Ireland, Mercantilism, and the Navigation Acts, 1660–1686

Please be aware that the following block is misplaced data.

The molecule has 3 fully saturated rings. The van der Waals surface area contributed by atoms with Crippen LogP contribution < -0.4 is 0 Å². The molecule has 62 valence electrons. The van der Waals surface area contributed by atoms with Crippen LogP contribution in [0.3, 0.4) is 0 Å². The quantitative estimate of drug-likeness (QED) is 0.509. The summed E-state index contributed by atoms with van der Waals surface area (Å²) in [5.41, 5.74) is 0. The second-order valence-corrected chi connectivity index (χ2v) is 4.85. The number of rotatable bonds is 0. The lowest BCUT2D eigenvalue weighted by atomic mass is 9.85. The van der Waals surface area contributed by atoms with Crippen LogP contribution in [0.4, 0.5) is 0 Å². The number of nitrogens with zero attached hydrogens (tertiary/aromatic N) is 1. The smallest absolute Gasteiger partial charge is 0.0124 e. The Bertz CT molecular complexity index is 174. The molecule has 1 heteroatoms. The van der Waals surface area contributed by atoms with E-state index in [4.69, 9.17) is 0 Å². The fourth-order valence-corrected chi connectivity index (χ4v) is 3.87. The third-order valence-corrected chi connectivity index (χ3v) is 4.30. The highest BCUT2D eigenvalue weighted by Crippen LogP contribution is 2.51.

This chapter explores the making of Ireland’s second-class position in the ‘mercantile system’ created by the Restoration-era Navigation Acts and the Irish Customs and Excise Acts of 1662. The role of legislator and Treasury reformer Sir George Downing is highlighted, together with the centralising administration of the 1671 English Customs Commissioners and the 1682 Irish Revenue Commissioners. By the mid-1680s, merchant compliance with the discriminatory English Navigation Code was essentially achieved with the end of revenue farming in Ireland and improved central government enforcement from London. The events are best understood as an episode in seventeenth-century state formation.